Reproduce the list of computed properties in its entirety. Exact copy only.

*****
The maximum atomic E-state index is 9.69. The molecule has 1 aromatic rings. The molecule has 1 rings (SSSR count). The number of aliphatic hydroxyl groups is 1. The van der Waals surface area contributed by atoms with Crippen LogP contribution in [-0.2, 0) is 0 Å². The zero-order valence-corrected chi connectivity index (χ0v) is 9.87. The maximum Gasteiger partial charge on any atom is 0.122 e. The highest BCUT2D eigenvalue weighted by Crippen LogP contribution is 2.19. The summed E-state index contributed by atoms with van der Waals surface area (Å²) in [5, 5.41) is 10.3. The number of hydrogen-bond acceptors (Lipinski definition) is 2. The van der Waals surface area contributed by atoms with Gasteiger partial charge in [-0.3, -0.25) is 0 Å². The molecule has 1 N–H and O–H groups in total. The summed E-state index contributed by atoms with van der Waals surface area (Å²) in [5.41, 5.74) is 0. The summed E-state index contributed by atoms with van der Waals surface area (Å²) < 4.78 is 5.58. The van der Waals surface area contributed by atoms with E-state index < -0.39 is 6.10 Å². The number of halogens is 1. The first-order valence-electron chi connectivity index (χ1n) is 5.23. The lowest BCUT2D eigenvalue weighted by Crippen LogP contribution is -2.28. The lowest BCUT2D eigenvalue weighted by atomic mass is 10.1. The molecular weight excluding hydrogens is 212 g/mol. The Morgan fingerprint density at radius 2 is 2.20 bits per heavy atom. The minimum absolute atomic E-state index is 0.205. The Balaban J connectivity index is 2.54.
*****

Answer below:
The maximum atomic E-state index is 9.69. The molecule has 1 aromatic rings. The molecule has 1 rings (SSSR count). The number of aliphatic hydroxyl groups is 1. The van der Waals surface area contributed by atoms with Crippen LogP contribution in [-0.2, 0) is 0 Å². The zero-order valence-corrected chi connectivity index (χ0v) is 9.87. The maximum Gasteiger partial charge on any atom is 0.122 e. The highest BCUT2D eigenvalue weighted by Crippen LogP contribution is 2.19. The summed E-state index contributed by atoms with van der Waals surface area (Å²) in [5, 5.41) is 10.3. The number of hydrogen-bond acceptors (Lipinski definition) is 2. The van der Waals surface area contributed by atoms with Gasteiger partial charge in [-0.3, -0.25) is 0 Å². The molecule has 1 N–H and O–H groups in total. The summed E-state index contributed by atoms with van der Waals surface area (Å²) in [5.41, 5.74) is 0. The summed E-state index contributed by atoms with van der Waals surface area (Å²) < 4.78 is 5.58. The van der Waals surface area contributed by atoms with E-state index < -0.39 is 6.10 Å². The number of halogens is 1. The first-order valence-electron chi connectivity index (χ1n) is 5.23. The lowest BCUT2D eigenvalue weighted by Crippen LogP contribution is -2.28. The lowest BCUT2D eigenvalue weighted by atomic mass is 10.1. The molecular weight excluding hydrogens is 212 g/mol. The Morgan fingerprint density at radius 2 is 2.20 bits per heavy atom. The minimum absolute atomic E-state index is 0.205. The Balaban J connectivity index is 2.54.